I love old people. They are dripping with experience, and stories. There is nothing like a story that begins with the phrase, “When I was your age…”
Their hills were steeper. Their miles were longer, and fast food for them was a chicken running around the back yard that had to be caught, killed, and plucked of feathers. You know, the good old days.
Things were simpler then. I know this to be true because every time I make a trip down south I feel like I traveled there in a Delorean.
And I love the good old days, which, for me, are the 80’s—hair band awesomeness. The music was amazing. Michael J. Fox was a teenage werewolf.
But when we talk about the past, generational differences always come up. There are variations, but it usually involves the way people were “back then,” and the way they are now. Take this quote for instance:
The world is passing through troublous times. The young people of today think of nothing but themselves. They have no reverence for parents or old age. They are impatient of all restraint. They talk as if they knew everything, and what passes for wisdom with us is foolishness with them. As for the girls, they are forward, immodest and unladylike in speech, behavior and dress.
These are heavy words regarding society’s youth. I’m sure you have heard something similar before.
What I find interesting, what prompted me to write this, is when these particular words were spoken.
There is nothing like a good stereotype. Am I right? You know, like how…
- Black people love fried chicken and Koolaid.
- Asians are good at math.
- Jews are penny pinchers.
- White guys are nerds or hicks.
- Christians are horrible tippers.
- Muslim guys beat their wives.
There are a million stereotypes for religion, ethnicity, economic status, and gender. Stereotypes are pure gold for stand up comedians and social commentators. This is how we relate with the world around us. We may not give voice to the ridiculous examples above, but we are all guilty of dividing people on some level.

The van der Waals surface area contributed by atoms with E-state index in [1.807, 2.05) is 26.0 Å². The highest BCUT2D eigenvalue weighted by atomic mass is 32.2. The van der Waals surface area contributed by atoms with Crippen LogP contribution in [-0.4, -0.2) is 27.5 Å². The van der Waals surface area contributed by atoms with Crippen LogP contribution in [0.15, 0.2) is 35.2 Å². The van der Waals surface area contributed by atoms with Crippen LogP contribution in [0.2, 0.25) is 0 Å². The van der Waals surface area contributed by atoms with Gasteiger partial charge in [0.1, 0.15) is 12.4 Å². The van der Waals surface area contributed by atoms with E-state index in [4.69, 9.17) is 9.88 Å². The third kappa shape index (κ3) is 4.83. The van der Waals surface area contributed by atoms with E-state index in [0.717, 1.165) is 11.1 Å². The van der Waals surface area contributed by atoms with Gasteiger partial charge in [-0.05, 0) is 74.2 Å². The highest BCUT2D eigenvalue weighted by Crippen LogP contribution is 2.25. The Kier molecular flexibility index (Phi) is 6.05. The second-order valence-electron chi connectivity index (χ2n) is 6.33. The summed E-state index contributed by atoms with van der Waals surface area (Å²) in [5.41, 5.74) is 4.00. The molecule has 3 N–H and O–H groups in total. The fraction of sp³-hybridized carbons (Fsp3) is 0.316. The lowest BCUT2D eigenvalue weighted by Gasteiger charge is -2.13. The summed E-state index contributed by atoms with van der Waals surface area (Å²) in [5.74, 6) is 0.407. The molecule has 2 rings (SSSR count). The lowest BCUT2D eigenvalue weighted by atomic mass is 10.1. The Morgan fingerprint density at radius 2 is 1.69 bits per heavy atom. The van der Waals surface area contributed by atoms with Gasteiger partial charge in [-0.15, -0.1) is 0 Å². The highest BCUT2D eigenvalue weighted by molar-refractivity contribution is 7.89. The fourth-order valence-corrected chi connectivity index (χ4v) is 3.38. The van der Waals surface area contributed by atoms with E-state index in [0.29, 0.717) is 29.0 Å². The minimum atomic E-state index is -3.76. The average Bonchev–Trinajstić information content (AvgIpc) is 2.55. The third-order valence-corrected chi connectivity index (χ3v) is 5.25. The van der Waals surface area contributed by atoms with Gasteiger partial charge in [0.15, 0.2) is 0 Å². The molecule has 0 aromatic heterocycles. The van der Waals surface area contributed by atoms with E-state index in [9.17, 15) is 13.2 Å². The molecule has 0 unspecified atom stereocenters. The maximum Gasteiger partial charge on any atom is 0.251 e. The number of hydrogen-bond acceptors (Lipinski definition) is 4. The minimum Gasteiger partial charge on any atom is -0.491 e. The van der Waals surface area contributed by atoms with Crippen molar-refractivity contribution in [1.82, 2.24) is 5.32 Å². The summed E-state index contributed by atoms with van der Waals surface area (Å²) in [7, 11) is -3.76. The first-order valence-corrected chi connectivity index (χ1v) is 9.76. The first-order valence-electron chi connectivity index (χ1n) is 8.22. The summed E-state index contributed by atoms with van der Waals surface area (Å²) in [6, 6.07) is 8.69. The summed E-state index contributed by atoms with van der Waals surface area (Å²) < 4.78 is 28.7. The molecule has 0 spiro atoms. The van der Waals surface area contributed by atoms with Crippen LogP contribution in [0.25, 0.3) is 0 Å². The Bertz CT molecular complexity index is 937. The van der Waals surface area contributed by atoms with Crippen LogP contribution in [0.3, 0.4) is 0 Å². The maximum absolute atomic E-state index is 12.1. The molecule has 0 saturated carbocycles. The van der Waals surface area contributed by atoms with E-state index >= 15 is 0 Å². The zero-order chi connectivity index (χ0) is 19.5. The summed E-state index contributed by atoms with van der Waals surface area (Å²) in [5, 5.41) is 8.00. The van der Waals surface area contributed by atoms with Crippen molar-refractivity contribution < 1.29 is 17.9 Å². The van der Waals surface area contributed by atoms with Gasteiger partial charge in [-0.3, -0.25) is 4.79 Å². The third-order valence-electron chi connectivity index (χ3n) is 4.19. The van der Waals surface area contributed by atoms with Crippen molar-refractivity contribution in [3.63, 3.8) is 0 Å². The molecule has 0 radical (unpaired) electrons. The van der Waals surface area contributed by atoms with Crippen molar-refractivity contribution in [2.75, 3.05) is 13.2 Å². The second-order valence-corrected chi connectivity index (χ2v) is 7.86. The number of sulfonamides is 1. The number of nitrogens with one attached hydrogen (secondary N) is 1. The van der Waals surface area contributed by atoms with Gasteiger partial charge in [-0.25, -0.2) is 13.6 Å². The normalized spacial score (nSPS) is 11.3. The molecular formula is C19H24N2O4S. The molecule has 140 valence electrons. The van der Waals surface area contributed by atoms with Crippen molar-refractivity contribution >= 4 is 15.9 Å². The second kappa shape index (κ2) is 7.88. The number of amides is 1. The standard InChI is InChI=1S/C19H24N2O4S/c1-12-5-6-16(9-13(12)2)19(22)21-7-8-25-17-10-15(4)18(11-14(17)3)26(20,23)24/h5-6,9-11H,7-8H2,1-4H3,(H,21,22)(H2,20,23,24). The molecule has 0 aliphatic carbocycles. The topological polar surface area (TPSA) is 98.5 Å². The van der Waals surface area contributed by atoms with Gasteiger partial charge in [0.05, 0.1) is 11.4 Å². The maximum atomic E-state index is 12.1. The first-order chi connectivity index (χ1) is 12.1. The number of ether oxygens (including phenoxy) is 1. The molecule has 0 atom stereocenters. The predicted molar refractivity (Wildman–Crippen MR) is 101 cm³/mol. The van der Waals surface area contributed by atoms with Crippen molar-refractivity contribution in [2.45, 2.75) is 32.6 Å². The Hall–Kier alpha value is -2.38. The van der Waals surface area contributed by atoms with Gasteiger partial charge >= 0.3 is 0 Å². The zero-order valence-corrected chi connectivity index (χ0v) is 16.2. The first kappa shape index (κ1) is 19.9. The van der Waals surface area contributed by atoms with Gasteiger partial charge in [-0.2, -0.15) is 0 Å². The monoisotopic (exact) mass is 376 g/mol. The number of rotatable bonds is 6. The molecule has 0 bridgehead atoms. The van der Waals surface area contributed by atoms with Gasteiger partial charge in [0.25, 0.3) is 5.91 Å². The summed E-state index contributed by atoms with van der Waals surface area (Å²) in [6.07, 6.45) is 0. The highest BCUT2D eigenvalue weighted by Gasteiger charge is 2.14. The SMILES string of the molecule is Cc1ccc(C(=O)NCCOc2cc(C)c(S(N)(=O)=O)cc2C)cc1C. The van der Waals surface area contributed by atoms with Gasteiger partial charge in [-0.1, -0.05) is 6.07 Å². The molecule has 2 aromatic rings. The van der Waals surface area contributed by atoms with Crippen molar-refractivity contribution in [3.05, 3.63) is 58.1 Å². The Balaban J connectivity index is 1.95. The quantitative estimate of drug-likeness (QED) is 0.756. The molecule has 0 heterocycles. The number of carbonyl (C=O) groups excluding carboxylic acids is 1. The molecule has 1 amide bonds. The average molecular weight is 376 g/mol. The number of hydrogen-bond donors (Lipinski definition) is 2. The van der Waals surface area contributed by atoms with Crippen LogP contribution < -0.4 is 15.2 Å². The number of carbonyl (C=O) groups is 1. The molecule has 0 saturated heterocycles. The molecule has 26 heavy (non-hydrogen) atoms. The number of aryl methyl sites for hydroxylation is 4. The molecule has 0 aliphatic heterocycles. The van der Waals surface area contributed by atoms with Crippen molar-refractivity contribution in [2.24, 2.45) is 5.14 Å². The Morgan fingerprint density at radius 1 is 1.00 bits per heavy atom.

Much of everyday life is about compartmentalizing, juggling. We talk about a work/life balance, though many of us see the scales tipping more towards the work side of the equation. But this is how we cope with the busyness of life. Trying to tackle all the responsibility we are shouldered with is more than cumbersome, it’s almost impossible. So we divide our lives into bite-sized pieces.
We have the professional life, the personal life (chock full of romance and mystery, no doubt), the social life, and finally, and most important, I’m sure, we have the spiritual life. This is the compartment dedicated to worship, church attendance, prayer and the like.
God gets a whole category all the to himself. He must be so happy!
On the surface, this seems like a healthy way to live. We can work, play, spend time with our loved ones and round it all out with a focused walk with God. It’s nice. The only problem is it’s not biblical. At all. Not even a bit. Read More…